Similar countries to the United States that are both Federal Nations and Common Law Nations include India, Canada, and Australia, Malaysia (notably the only Federal Monarchy in the world! Canada and Austrilai don't count, as while they are both Constitutional Monarchies (they share a monarch with the UK) their individual Member States are not monarchies. Malaysia elects it's king to a five year term from a pool of 9 heredity rulers of the member states), Micronesia, Nigeria, Saint Kitt's and Nevis, Pakistan.

The United Kingdom is a Devolution (oposite of a Federal nation... where the central government chooses to allow regions to be semi-soveriegn but can reabsorb them if they so choose), with Scotland and Northern Ireland having their own Judiciaries (England and Wales share the same Judiciary).

Nations that are Federations but not Common Law Nations include Argentina, Brazil, Mexico (all three structured very similarly to the United States), Venezula (and formerly other members of the Gran Colombia period of the region's history, though Gran Colombia broke up and the Federation of Colombia became a unitary state), Germany, Austria, and Switzerland, Russia, Belgium, Ethiopia, Nepal (the newest Federation, est 2015), The United Arab Emerates, Iraq (following the Iraq war).

As the United States is the oldest extant Federation in the World (though the first "federal" nation of known to the world and the longest standing federation from formation to collapse goes to the Inca Empire, which existed as a federal government from 1197-1572. Though it was far more likely that the Irish Confederation and Federated Dutch Republic were more significant influences on the U.S. federal system) the United States serves as a good template for most Federal Nations organized today as it was super easy to copy the U.S. constitution and adapt it to the newer nation's unique needs.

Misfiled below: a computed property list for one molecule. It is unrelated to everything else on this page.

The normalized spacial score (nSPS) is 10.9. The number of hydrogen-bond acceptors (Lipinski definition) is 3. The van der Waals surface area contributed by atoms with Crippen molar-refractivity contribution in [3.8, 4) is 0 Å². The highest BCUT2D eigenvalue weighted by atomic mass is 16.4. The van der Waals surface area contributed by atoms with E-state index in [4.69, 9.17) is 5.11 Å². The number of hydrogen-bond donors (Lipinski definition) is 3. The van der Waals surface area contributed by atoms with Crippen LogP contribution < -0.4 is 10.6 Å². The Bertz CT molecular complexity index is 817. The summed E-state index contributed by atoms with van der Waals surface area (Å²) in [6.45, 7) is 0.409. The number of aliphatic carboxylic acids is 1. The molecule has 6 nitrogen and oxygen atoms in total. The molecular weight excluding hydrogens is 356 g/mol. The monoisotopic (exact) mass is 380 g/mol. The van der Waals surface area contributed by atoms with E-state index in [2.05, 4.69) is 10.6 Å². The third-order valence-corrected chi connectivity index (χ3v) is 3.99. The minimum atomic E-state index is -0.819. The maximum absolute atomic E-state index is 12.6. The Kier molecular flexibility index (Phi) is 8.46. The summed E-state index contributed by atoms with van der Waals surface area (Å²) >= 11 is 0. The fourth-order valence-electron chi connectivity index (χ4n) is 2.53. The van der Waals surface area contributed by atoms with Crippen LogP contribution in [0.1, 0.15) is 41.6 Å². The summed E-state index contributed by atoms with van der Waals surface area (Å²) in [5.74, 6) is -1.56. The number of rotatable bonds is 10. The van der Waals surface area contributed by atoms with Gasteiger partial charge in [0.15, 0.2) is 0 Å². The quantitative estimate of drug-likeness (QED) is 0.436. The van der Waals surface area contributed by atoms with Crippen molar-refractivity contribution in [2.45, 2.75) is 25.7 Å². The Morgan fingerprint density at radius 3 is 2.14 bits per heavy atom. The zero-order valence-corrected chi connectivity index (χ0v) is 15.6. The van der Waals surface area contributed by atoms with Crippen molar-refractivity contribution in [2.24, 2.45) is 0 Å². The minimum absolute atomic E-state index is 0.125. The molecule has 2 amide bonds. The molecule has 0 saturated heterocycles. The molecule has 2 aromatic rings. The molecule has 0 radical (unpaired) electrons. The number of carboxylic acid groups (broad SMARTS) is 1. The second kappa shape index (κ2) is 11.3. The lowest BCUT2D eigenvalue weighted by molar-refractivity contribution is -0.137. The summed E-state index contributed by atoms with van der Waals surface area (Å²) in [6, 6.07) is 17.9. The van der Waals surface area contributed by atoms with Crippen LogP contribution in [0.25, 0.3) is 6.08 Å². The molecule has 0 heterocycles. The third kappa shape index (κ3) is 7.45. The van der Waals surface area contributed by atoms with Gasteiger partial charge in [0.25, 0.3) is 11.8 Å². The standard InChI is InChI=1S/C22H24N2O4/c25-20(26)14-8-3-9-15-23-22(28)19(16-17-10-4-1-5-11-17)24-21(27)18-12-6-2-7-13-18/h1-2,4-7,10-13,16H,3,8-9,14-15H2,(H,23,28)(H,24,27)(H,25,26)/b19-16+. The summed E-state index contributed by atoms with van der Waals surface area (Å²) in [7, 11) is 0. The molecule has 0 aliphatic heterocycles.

*Confederacy here uses the old meaning of the word, which is what we today call a Federation. Confederacies today refer to governments where the member state is equally soveriegn to the created central government... the general litmus test is if there is codified laws that say that once a member state joins, they can choose to leave. The closest government to a real Confederacy is the European Union, which as we are now aware, is famoulsy exitable. The U.S.'s bloodiest war in it's entire history resolved that this is not a right of the states.

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    There might be an answer in there somewhere, but if there is, I'm having trouble finding it.
    – Mark
    Feb 6, 2021 at 1:25
  • @Mark: TL;DR: Yes, as this is a result of the U.S. being one of many Federal Countries where sub-national regions are soveriegn states in and of themselves that banded together and ceded some rights as a soveriegn nation for a common cause in the Federal Government. Where those states have retained rights of a soveriegn, their own judicial branch independent of the federal government will hear cases arising from these matter of laws.
    – hszmv
    Feb 8, 2021 at 12:16